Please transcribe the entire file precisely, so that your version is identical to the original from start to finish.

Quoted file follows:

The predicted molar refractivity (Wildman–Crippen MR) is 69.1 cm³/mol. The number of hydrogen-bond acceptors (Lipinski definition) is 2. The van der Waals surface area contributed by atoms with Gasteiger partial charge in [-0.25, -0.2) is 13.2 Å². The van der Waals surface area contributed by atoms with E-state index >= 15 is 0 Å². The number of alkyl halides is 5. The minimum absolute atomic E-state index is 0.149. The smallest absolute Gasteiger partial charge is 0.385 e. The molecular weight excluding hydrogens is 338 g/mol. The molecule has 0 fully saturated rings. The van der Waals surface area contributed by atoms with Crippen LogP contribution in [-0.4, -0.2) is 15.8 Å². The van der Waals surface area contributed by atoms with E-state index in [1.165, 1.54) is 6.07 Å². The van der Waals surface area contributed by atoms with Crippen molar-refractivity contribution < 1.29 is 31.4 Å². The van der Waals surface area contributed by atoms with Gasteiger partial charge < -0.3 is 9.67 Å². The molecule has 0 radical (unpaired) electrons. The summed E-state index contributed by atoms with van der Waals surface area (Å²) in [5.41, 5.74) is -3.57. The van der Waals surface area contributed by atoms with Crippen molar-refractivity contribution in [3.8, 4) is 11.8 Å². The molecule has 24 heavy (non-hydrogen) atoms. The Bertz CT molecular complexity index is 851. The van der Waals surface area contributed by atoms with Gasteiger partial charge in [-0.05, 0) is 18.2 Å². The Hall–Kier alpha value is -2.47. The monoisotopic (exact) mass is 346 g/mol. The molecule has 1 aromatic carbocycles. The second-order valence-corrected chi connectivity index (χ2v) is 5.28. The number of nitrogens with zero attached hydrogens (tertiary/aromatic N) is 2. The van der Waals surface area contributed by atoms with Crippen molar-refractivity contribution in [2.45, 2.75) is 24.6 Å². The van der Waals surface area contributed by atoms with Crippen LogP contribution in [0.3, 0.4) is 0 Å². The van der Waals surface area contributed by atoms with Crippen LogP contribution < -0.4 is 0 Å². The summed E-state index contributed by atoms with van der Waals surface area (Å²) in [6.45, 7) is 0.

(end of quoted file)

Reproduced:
The predicted molar refractivity (Wildman–Crippen MR) is 69.1 cm³/mol. The number of hydrogen-bond acceptors (Lipinski definition) is 2. The van der Waals surface area contributed by atoms with Gasteiger partial charge in [-0.25, -0.2) is 13.2 Å². The van der Waals surface area contributed by atoms with E-state index >= 15 is 0 Å². The number of alkyl halides is 5. The minimum absolute atomic E-state index is 0.149. The smallest absolute Gasteiger partial charge is 0.385 e. The molecular weight excluding hydrogens is 338 g/mol. The molecule has 0 fully saturated rings. The van der Waals surface area contributed by atoms with Crippen LogP contribution in [-0.4, -0.2) is 15.8 Å². The van der Waals surface area contributed by atoms with E-state index in [1.165, 1.54) is 6.07 Å². The van der Waals surface area contributed by atoms with Crippen molar-refractivity contribution < 1.29 is 31.4 Å². The van der Waals surface area contributed by atoms with Gasteiger partial charge < -0.3 is 9.67 Å². The molecule has 0 radical (unpaired) electrons. The summed E-state index contributed by atoms with van der Waals surface area (Å²) in [5.41, 5.74) is -3.57. The van der Waals surface area contributed by atoms with Crippen molar-refractivity contribution in [3.8, 4) is 11.8 Å². The molecule has 24 heavy (non-hydrogen) atoms. The Bertz CT molecular complexity index is 851. The van der Waals surface area contributed by atoms with Gasteiger partial charge in [-0.05, 0) is 18.2 Å². The Hall–Kier alpha value is -2.47. The monoisotopic (exact) mass is 346 g/mol. The molecule has 1 aromatic carbocycles. The second-order valence-corrected chi connectivity index (χ2v) is 5.28. The number of nitrogens with zero attached hydrogens (tertiary/aromatic N) is 2. The van der Waals surface area contributed by atoms with Crippen molar-refractivity contribution in [2.45, 2.75) is 24.6 Å². The van der Waals surface area contributed by atoms with Crippen LogP contribution in [0.3, 0.4) is 0 Å². The van der Waals surface area contributed by atoms with Crippen LogP contribution < -0.4 is 0 Å². The summed E-state index contributed by atoms with van der Waals surface area (Å²) in [6.45, 7) is 0.